FOR THE YOUNG FOLKS. ROVER'S DUTY. Little girls and boys should always heed the advice of father and mother, as well as little dogs. You will see in this story that if Rover had listened to Tiger he would be strong and well now. "Your duty," growled Tiger, the old father dog, one evening, "is to stay at home at night and guard the place, but, instead, you go rov- ing about where you have no business to lie. Why, only last night a man had come up fie paddock and through the garden gate, and had even knocked at the door, before I woke up and was able to let people know about it I am get. ting old now, and hard of hearing; it is time you took my place instead of roving abroad." "Yah! Yah!" snapped Rover, shewing his teeth and bristling up in defiance, as he stalked away to unearth a bone which he had "planted" some time before for future enjoyment. "Tiger was a good old dog. He had served his time faithfully, but was now too old to do much more than sleep. Rover was young and foolish, and a rover by nature as well as by name. Night came on, a beautiful moonlight night, so calm and still, except for the occasional cry of an owl. Good old Tiger was sleeping peacefully. Rover had disappeared, gone forth, as usual. on his night wanderings. Suddenly the stillness was broken by the sound of two quick shots fired, followed by the yelp as of a dog in pain. Tiger woke up and began to howl and bark mournfully. He knew the meaning of the shots. A neighbour had complained of his sheep and cattle being wor- ried at night by stray dogs, and he had sig- nified his intention of lying in wait for them some night with a gun. Next morning, said to relate, Rover was found by the doorstep, dead. He had been wounded and had just managed to crawl home to die. If he had not got into the bad company of stray mongrels he would net have been killed. Poor Rover! If he had but listened to faith- ful old Tiger! HOW SHE GOT IT. A little girl was sent by her mother to the grocer' store with a jug for a quart of vinegar. "But, maanma," said the little one, "I can't say that wqrd!" "But you must try," said the mother; "for I must have vinegar, and there's no one else to send. So the little girl went, with the jug, and, as she reached the counter of the shop, she pulled the lid of the jug up with a pop, swung the jug on the counter with a thud, and said to the astonished grocer: "There Smell of that and give me a quart!" MUST BE MARGARINE. They were seated round the family tea-table -r)apa, mamma, little Nora, little Mary, and little Margery—tucking away at watercress and currant-buns as hard as they could go. The conversation-I n between the bites-turned to Ireland, and little Nora asked papa what her name was in Irish. "Noreen," said papa. "And what is mine?" inquired little Mary. "Maureen." "And mine?" clamoured little Margery. "Oh," answered papa, "I don't know what yours is!" "Well," reflected the little girl, "if Nora is Noreen, and Mary Marreen, I suppose I must be Margarine!"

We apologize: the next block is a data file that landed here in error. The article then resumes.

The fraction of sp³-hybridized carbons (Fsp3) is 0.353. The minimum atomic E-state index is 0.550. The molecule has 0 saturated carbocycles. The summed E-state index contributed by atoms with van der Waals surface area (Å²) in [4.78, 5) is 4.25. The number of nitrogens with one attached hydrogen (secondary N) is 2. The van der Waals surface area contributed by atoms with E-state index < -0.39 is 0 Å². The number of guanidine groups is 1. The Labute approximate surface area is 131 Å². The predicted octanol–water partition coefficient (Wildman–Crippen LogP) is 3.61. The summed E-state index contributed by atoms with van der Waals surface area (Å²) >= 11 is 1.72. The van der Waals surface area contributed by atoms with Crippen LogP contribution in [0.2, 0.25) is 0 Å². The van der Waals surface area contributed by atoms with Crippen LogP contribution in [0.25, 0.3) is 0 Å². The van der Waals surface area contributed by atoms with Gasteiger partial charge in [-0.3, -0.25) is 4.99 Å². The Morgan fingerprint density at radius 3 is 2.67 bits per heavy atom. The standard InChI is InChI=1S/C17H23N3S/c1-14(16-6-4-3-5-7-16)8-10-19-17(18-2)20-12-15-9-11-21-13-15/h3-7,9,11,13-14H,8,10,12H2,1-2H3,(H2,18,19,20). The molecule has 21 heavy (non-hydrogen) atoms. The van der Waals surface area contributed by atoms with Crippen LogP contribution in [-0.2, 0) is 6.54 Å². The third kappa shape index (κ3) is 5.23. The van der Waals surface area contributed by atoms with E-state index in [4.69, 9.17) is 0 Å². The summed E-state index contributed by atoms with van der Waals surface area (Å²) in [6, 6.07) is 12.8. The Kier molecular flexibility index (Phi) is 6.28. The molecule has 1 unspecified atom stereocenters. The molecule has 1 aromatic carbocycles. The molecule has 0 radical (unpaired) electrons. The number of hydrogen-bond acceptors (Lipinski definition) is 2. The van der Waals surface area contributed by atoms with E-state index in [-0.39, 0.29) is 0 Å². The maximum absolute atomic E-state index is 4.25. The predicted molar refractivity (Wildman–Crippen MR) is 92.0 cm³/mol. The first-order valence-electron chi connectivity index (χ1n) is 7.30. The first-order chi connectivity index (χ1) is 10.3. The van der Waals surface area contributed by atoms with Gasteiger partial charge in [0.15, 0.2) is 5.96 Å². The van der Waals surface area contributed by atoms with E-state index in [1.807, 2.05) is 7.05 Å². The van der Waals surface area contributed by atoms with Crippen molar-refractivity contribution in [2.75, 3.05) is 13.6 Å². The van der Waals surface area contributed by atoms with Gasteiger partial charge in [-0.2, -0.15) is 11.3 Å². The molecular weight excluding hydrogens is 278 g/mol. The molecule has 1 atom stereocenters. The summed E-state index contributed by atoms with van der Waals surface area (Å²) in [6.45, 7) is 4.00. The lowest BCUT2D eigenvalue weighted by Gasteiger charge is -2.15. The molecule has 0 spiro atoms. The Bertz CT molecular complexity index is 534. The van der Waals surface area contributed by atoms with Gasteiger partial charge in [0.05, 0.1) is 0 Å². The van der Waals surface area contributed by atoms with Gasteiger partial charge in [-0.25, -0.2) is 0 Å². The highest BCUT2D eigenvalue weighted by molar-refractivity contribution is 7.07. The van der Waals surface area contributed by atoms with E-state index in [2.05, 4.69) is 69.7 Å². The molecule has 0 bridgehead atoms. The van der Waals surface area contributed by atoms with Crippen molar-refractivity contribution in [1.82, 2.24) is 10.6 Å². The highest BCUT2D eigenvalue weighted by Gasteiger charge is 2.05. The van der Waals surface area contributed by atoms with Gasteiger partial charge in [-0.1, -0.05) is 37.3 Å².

USiS J30 -JT FOLiStt—